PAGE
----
Hollweg admits he needs to tone it down

STEVE BUFFERY, SUN MEDIA

, Last Updated: 9:45 AM ET

Fourth-line winger Ryan Hollweg soon will find himself playing on no line if he continues to hit people from behind.

Hollweg acknowledged as much yesterday when asked about the three-game suspension he received from the NHL for hitting St. Louis Blues defenceman Alex Pietrangelo from behind on Monday in Toronto's 5-4 shootout loss.

"I guess I just have to be more careful ... and change my game a little bit," said Hollweg, who spoke to the media yesterday for the first time since the NHL announced the suspension on Tuesday. "I'm a hard-working guy and I'm always going 100% full out. I'm not intending to hurt anybody. I'm just a guy who goes hard into the boards, hard into the corners and tries to come out with the puck.

"It's my nature to play that way, so it's hard not to play that way,"

NHL disciplinarian Colin Campbell warned that the league will be keeping an eye on Hollweg, who had just finished serving a two-game suspension for hitting from behind, prior to Monday's match against the Blues.

While acknowledging that he has to change his game somewhat, Hollweg also said there is a "double standard" as to how the league views hits he delivers, and hits delivered by other players.

"Obviously there are not going to be any breaks given my way," said Hollweg, who previously played three seasons with the New York Rangers.

"I've seen many incidents that are much worse than that, that were never called. So there's definitely a double standard.

"But I have to blame myself for that. I brought it on myself and nobody else can do anything about it other than me."

Hollweg said that you don't have to look any further than two hits from behind issued by Montreal defenceman Mike Komisarek in Toronto's 6-1 loss to the Habs at the ACC on Saturday night, and one hit on Matt Stajan in particular.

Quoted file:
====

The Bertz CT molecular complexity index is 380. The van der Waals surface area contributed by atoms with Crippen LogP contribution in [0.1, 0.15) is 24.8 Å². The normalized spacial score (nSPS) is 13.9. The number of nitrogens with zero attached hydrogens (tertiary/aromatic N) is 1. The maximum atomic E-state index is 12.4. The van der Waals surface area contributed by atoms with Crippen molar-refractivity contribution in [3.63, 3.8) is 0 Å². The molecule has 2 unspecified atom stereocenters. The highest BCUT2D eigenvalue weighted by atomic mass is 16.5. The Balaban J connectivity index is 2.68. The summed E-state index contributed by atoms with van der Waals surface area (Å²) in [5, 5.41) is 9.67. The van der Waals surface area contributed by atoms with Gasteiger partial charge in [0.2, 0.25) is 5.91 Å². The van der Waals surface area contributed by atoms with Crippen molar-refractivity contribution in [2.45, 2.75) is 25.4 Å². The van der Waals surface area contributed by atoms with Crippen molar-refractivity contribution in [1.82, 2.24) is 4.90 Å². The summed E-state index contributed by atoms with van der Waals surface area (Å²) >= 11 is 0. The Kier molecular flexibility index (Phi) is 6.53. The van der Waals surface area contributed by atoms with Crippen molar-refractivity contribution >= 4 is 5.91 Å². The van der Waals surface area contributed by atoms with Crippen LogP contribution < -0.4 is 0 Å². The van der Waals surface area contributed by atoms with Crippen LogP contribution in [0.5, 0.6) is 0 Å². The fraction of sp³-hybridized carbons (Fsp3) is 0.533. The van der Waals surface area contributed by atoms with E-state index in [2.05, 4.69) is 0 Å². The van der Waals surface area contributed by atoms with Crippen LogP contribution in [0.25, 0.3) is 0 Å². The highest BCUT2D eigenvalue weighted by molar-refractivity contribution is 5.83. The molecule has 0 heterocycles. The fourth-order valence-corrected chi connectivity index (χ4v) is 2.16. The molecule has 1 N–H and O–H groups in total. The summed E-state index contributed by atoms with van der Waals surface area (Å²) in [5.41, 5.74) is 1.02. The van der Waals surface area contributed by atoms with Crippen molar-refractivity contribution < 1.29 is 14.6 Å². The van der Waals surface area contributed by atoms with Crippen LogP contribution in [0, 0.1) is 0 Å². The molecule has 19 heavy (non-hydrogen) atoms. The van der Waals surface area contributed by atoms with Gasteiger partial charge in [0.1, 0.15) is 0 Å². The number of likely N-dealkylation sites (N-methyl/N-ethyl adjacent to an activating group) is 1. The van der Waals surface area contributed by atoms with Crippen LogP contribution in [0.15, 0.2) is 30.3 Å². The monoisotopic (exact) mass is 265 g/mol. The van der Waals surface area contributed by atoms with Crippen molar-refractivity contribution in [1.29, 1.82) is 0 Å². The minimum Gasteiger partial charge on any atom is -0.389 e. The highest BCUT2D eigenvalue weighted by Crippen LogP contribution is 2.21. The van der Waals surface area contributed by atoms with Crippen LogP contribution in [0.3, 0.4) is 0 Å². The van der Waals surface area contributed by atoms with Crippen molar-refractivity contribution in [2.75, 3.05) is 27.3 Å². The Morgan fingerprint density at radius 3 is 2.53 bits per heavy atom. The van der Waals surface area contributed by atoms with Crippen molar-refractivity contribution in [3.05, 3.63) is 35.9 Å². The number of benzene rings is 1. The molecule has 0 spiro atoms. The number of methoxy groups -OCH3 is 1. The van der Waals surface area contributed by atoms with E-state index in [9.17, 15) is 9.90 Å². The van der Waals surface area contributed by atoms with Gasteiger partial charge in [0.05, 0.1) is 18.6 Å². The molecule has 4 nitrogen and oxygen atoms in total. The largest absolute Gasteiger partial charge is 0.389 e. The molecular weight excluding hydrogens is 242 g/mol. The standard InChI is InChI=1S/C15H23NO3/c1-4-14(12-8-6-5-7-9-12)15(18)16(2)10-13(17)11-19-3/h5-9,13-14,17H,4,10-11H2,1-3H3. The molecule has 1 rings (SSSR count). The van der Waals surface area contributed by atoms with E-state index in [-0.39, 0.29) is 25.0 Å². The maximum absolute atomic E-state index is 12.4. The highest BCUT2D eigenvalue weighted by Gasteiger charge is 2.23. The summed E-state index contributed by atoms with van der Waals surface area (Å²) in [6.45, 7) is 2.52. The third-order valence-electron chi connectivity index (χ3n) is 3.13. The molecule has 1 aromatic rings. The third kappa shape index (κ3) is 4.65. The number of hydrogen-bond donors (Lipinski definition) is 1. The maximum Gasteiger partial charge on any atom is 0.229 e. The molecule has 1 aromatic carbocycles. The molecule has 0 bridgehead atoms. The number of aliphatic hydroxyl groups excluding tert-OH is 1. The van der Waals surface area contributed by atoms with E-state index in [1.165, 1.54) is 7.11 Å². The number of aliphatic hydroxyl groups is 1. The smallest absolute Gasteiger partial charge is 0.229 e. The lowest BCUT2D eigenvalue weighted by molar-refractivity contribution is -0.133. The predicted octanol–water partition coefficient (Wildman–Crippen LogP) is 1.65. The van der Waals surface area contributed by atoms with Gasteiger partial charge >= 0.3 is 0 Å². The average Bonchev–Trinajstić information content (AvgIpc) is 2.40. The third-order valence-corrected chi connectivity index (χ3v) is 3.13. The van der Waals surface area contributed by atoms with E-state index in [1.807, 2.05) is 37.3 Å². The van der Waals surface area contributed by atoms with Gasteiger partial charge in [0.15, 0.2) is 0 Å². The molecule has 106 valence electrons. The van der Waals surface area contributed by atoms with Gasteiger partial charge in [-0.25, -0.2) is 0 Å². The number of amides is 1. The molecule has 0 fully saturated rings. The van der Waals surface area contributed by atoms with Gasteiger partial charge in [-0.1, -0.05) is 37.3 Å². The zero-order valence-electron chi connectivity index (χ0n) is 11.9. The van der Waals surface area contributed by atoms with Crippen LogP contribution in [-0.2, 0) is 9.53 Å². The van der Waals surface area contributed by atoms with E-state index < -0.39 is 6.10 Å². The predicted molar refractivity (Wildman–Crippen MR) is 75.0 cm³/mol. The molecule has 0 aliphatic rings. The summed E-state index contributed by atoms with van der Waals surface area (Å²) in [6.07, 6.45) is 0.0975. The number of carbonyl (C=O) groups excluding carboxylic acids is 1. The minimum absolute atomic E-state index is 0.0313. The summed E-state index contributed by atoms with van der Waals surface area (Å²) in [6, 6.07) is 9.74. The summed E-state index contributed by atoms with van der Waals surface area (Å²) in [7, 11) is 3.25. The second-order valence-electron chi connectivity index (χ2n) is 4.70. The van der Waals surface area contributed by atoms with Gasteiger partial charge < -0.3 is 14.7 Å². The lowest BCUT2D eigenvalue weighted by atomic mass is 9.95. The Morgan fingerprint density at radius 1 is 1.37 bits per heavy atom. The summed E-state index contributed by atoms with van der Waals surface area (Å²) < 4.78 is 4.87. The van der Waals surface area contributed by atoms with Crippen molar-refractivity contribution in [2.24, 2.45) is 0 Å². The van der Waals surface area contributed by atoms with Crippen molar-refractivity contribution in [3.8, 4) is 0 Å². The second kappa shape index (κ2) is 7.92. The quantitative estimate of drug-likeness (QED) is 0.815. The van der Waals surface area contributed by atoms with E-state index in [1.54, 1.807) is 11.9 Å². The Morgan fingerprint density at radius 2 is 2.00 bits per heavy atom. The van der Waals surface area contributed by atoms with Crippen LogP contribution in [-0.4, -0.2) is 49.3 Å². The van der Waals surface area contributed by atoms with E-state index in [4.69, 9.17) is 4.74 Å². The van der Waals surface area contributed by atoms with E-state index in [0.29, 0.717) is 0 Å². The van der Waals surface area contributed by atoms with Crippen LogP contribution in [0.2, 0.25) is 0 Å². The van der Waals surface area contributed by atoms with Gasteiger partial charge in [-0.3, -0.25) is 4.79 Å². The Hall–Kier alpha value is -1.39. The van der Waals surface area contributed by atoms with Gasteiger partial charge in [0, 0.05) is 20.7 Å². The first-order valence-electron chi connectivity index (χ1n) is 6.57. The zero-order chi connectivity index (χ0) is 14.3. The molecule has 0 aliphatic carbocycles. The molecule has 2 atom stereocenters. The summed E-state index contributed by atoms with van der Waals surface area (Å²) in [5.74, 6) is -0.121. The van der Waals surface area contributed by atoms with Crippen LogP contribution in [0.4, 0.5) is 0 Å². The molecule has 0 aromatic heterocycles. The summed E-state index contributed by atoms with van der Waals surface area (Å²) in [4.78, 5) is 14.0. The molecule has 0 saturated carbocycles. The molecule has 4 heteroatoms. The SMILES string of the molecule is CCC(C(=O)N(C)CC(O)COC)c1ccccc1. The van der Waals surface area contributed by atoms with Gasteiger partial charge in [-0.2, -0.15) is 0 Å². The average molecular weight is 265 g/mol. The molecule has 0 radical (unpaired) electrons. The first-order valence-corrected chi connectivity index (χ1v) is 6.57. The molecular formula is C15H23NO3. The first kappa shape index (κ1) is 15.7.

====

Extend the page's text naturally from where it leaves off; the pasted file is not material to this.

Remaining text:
"If you ask me, that hit should have warranted a game misconduct as well. "I think that was probably a worse hit than the one I got penalized for," Hollweg said, adding that he will have to figure out how to play aggressively, but clean, realizing that Big Brother will be watching him closely.

"I'm going to have that eye on me and I'm not going to get any breaks," he said.

Hollweg said he didn't mean to hit Pietrangelo from behind, but said the St. Louis player turned at the last moment.

Hollweg is not a goal scorer (he has five NHL goals in 201 games), but he is a valuable player in terms of forechecking and delivering key hits. Given that, the Leafs vow to be patient with the Downey, Ca., native, though head coach Ron Wilson is losing a bit of patience.

"There seems to be no filter and we have to find a way to put in an effective filter in there," Wilson said.

"When he looks up and he sees a guy's numbers, he should be really thinking about pulling up. But it's up to him to figure that out or he won't be playing many games."


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